A nationwide poll and ‘Health and Safety Theory’ test by international safety barrier manufacturer A-SAFE has revealed a worrying lack of health and safety knowledge in the workplace.
The company polled 1,000 people working in industries including logistics and transport, food and drink, retail and distribution, automotive, and construction, and found that 59% of logistics and transport workers don’t know the basic health and safety rules of their workplace. In addition to this, 55% don’t fully adhere to health and safety practices, and shockingly, 32% don’t think their workplace has any health and safety rules at all.
The poll, which reveals that retail and distribution workers have the best overall health and safety knowledge, also asked workers to identify the meaning of various health and safety signs and symbols. Logistics and transport workers were most confused by the following three symbols – 66% of respondents thought that the ‘flammable’ symbol actually meant ‘naked flame’, 53% thought the fork lift truck warning sign meant ‘vehicle-only area’, and 51% thought the ‘no unauthorised access’ symbol meant ‘no access without hand protection'.
In addition to this, 66% of logistics and transport workers didn’t know that green signs signal an emergency and, in the event of an employee suffering a back injury at work, almost half (45%) would ask them to move their fingers and toes. Just 42% would call an ambulance.
Perhaps as a result of these visible knowledge gaps, just one in 10 workers (10%) would feel ‘very confident’ that their colleagues would react in the correct way if they were injured at work.
And only 19% understood that depression and mental health issues in the work place affect one in six employees.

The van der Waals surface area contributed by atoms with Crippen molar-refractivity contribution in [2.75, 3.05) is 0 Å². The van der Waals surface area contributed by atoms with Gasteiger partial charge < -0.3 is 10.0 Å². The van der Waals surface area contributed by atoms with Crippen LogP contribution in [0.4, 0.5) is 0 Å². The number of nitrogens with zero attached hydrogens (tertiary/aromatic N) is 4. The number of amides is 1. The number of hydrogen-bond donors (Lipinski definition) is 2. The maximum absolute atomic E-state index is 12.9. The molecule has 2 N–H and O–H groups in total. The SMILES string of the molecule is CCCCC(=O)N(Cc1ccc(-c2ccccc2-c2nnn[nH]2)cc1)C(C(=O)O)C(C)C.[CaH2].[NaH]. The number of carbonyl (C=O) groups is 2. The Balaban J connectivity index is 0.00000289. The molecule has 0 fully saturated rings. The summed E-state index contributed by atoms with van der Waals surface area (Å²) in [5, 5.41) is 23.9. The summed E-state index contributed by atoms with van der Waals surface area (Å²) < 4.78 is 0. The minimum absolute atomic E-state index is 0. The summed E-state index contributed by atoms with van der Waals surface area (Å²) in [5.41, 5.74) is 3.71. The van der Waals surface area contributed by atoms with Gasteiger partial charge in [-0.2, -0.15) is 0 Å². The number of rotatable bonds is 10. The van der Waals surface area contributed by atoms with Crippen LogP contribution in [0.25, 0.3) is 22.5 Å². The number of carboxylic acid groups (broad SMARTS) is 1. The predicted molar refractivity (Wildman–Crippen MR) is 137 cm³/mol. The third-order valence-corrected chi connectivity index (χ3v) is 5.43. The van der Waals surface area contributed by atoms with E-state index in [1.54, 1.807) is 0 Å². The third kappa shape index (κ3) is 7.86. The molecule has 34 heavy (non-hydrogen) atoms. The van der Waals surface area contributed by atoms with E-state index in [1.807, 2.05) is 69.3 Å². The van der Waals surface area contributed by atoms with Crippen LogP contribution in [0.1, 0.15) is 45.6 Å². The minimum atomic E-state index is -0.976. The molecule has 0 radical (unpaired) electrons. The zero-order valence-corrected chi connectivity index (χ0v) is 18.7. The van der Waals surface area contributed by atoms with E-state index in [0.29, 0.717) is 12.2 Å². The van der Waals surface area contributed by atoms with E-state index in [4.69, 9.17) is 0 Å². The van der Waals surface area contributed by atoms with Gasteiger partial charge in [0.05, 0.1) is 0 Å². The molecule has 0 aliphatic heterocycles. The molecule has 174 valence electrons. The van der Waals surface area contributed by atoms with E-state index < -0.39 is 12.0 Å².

The results revealed significant differences between attitudes and knowledge levels of people in different industries, with retail and distribution workers coming out on top:
- Retail and distribution
- Logistics and transport
- Food and drink
- Building, architecture and construction
While men and women performed similarly when identifying health and safety symbols, there were noticeable differences in their overall attitudes to workplace safety. Women are more likely to know the rules but “don’t always follow them”. Men also see more value in health and safety rules, with 42% compared to 36% of women acknowledging that “it stops people getting hurt and makes sure everyone is safe.”
James Smith, co-owner of A-SAFE, said: “Health and safety is a huge priority for any business, regardless of size. Small hazards which are ignored can easily become a major incident resulting in injury, death and significant damage to a business’s reputation and finances.
“We wanted to see how transport and logistics health and safety knowledge compares to others, and identify key knowledge black spots to help employers ensure health and safety is a priority for all team members.”